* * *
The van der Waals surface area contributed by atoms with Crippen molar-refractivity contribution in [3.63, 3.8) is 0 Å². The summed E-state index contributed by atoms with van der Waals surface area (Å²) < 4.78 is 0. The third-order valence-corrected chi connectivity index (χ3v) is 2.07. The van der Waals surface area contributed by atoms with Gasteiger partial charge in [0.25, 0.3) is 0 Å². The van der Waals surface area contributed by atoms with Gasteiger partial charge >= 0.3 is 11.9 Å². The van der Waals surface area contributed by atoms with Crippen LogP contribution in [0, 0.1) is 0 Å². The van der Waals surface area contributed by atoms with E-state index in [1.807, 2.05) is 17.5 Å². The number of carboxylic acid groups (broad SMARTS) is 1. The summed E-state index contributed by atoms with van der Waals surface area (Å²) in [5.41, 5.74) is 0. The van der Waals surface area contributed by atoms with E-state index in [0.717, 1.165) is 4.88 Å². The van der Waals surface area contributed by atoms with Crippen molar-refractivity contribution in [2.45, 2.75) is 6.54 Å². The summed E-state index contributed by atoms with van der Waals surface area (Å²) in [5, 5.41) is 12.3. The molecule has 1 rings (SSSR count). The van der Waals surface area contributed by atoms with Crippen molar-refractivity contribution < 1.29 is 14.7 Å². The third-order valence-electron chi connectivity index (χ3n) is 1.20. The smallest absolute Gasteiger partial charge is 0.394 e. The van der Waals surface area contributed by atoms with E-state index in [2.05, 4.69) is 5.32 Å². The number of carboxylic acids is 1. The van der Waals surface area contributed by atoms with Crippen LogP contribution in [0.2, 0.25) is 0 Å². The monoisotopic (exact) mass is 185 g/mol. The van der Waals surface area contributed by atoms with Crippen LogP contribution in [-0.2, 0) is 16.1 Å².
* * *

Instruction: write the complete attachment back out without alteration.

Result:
The van der Waals surface area contributed by atoms with Crippen molar-refractivity contribution in [3.63, 3.8) is 0 Å². The summed E-state index contributed by atoms with van der Waals surface area (Å²) < 4.78 is 0. The third-order valence-corrected chi connectivity index (χ3v) is 2.07. The van der Waals surface area contributed by atoms with Gasteiger partial charge in [0.25, 0.3) is 0 Å². The van der Waals surface area contributed by atoms with Gasteiger partial charge >= 0.3 is 11.9 Å². The van der Waals surface area contributed by atoms with Crippen LogP contribution in [0, 0.1) is 0 Å². The van der Waals surface area contributed by atoms with E-state index in [1.807, 2.05) is 17.5 Å². The number of carboxylic acid groups (broad SMARTS) is 1. The summed E-state index contributed by atoms with van der Waals surface area (Å²) in [5.41, 5.74) is 0. The van der Waals surface area contributed by atoms with E-state index in [0.717, 1.165) is 4.88 Å². The van der Waals surface area contributed by atoms with Crippen molar-refractivity contribution in [2.45, 2.75) is 6.54 Å². The summed E-state index contributed by atoms with van der Waals surface area (Å²) in [5, 5.41) is 12.3. The molecule has 1 rings (SSSR count). The van der Waals surface area contributed by atoms with Crippen molar-refractivity contribution < 1.29 is 14.7 Å². The third-order valence-electron chi connectivity index (χ3n) is 1.20. The smallest absolute Gasteiger partial charge is 0.394 e. The van der Waals surface area contributed by atoms with E-state index in [2.05, 4.69) is 5.32 Å². The number of carboxylic acids is 1. The van der Waals surface area contributed by atoms with Crippen LogP contribution in [0.2, 0.25) is 0 Å². The monoisotopic (exact) mass is 185 g/mol. The van der Waals surface area contributed by atoms with Crippen LogP contribution in [-0.2, 0) is 16.1 Å².